Cooking with Tito Len: Chicken Adobo

If you are Filipino and you can’t cook Adobo, you need to feel REAL BAD after watching this clip. And not because his Tagalog is better than YOURS!

Not only is it the National Dish, but it’s also pretty damn easy.

Here’s how Tito Len makes it (notice no measurements listed):


1. Get a Pot

– I mean a pot you cook in, you weedhead.

2. Get some fresh raw chicken and Chop that shiz up

– And I don’t mean breast with no skin! Keep it real and get legs, thighs WITH THE SKIN coz that’s where the taste comes from, fool. If you really want to represent the real, don’t forget the backs and necks. Word!

3. Chop up some Garlic

– I’m so streamlined at this that I don’t even chop it anymore, I just BONK it with the bottom of a mug and throw it in, skin and all. It’s not meant to be pretty.

4. Sautee the Garlic in the pot with some oil

– You know how some Filipinos smell like garlic? This is why.

5. Brown the Chicken

– Toss it in the pot with the garlicky goodness and let it fry for a while. You know everything is better BROWN.

6. Add Vinegar

– Adobo is sour meat and it’s up to you how sour you like it. I like to cover about 1/2 the meat (as opposed to covering all my meat – aww wait that sounds bad)
– Oh and if you all you have is white people vinegar, then don’t EVEN. You are now making garlic sauteed chicken, because Adobo just ain’t right if you’re not using a pinoy brand like Datu Puti (which means ‘white king’ but don’tworryboutdat).

7. Add some Soy Sauce

– Some Filipinos tell me they don’t do this, but to me that is just weird. How much Soy Sauce? I shake until my hand gets tired (oh that sounds bad again).
– No need to go for expensive Soy Sauce either — just the regular Kikkoman will do.

8. Add a couple of Bay Leaves

– I’m not sure what this does, but my mom said so.
– Apparently, if you’re cooking PORK Adobo, this is supposed to remove the ‘porky’ taste, which doesn’t make ANY sense at all.

9. Add some Pepper

– Again, the shaking thing.

10. A Spoonful of Sugar helps the Adobo go down

– Didn’t you know this is the secret to Filipino cooking? We add it to the spaghetti sauce, so why wouldn’t we add it to our own national dish? I mean, we obviously aren’t concerned with pissing off the Italians. Don’t add hot dogs to this though (wait a minute that sounds good actually)
– This is also good if you messed up and put too much vinegar or soy sauce. It’s like drinking pop – you make it so sweet that you don’t know you’re drinking pure crap.

11. Simmer it until the broth turns into a nice sauce

– Well, its not really sauce… its the evaporated Soy Sauce, the Vinegar and the grease from the chicken fat (aren’t ya glad you left the skin in there). WHATEVER! Don’t you know what gravy is made of. Same thing!
– If you’re a cooking geek, you could refer to this as a “Soy Sauce/Vinegar/Chicken Grease Reduction”.

Now have it with heaping amounts of steaming white rice. None of that brown rice stuff. You’re already eating chicken grease so screw it. It’s best with white rice anyway. Just don’t waste it because there’s a rice shortage, plus — the St. Peter thing.

Oh – and if you can’t cook white rice — then Tito Len can’t help you.


~ by Leonard on April 13, 2008.

6 Responses to “Cooking with Tito Len: Chicken Adobo”

  1. I know this is sacrilegious but… I put tomatoes and pineapple chunks in mine. That way you have a balanced meal without the extra white sugar… and we all know we need less white sugar.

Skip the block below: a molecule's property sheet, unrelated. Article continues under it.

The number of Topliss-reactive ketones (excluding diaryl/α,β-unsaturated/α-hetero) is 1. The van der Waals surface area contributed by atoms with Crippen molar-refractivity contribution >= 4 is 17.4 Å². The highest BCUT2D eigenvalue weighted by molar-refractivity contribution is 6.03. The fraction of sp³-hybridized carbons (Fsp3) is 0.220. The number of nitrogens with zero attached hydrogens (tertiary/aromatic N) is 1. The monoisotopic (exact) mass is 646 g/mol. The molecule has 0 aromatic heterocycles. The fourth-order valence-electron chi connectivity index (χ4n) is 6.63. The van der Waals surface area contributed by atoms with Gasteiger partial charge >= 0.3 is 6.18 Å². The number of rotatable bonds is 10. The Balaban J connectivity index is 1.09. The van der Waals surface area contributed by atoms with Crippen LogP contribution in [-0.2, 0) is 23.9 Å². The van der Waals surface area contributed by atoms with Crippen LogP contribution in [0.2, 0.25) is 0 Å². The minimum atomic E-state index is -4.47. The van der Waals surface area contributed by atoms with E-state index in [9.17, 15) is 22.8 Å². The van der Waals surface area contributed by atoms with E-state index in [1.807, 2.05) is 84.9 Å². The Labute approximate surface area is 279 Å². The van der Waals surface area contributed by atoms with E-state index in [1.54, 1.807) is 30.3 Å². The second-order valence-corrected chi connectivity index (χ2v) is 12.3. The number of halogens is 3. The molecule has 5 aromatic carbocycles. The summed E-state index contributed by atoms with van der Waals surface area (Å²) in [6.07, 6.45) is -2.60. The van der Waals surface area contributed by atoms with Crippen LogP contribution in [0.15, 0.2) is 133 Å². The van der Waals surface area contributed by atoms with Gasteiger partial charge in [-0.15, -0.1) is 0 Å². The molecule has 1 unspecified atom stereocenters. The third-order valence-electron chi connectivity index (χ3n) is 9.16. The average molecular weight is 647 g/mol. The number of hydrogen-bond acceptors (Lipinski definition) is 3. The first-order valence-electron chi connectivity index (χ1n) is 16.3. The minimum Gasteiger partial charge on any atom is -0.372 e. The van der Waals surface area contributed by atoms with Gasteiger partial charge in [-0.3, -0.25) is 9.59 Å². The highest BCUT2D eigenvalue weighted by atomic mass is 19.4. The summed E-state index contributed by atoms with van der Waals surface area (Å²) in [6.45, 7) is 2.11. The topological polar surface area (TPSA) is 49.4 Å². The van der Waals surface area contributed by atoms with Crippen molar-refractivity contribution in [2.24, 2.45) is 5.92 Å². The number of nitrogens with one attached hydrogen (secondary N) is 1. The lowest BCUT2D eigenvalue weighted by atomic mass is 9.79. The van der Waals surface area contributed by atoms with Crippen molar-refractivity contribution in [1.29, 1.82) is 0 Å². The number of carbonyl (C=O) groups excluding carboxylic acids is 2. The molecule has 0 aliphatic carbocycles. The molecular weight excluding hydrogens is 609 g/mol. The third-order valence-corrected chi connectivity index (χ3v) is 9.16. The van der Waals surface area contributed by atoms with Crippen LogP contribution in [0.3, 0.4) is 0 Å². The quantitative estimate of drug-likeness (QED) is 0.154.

Man.. I’m hungry now.

  2. I don’t think its a sacrilege to throw pineapple in filipino food…

    Filipinos throw pineapple on the roast ham, in the macaroni salad…

    I’m not even going to talk about raisins.

    Adobo with Pineapple is actually in Let’s Cook With Nora as “Hawaiian Style” Adobo, so its an official variation, along with “Ginataang Adobo” when you add coconut milk.

    The only sacrilege is NOT knowing how to cook this oh so simple dish!


  3. In my family, this is one of the first dishes we learn to cook. My papa’s mom makes it dry–as in the soy sauce and vinegar has seeped into the meat and all that is left is flavoured oil. It’s adobo-infused oil and it’s amazing. On rice. Hot, white rice.

    Tito Len, with regards to browning the meat–yes, it helps. You know where else I recommend doing this? For nilaga. If you brown Alberta beef before you “laga” it, well, it’s just heavenly.

    I’m hungry now. Damn. Well, I’m going to Spadina with the lolo and lola to pick out veggies. They’re stocking up our fridge this week.

  4. I’m picky with the soy sauce. I want Marca Pina. hahaha
    Oh and I use cannibus instead of Bay leaves…I’m joking.
    I’ll have to try Reese’s pineapple suggestion. While I’m at it, I might as well try throwing in spam.

    As for the dry version, that is more common in the visayan region. I grew up with both versions since my mom is Batangas and my dad is from Cebu.

    Pork or chicken adobo? c’mon…oink oink of course.

  5. Jon, if you’re gonna use pineapples in your recipe… buy pineapple chunks in juice and put the whole thing in there. When it reduces.. it’s delicious!

  6. if its a toss-up between Pork Adobo and “ADOBONG MANAK” – I would also have to choose Miss Piggy over Camilla the Chicken.

    and HALE NO will I cut off the piece of taba attached the pork piece.

    hehe my dad is Ilonggo so he always gets annoyed that we have to eat Tagalog food all the time. Once he made the dry Adobo and I wasn’t feelin’ it.

    There’s even one with no soy sauce. I wonder where that’s from.

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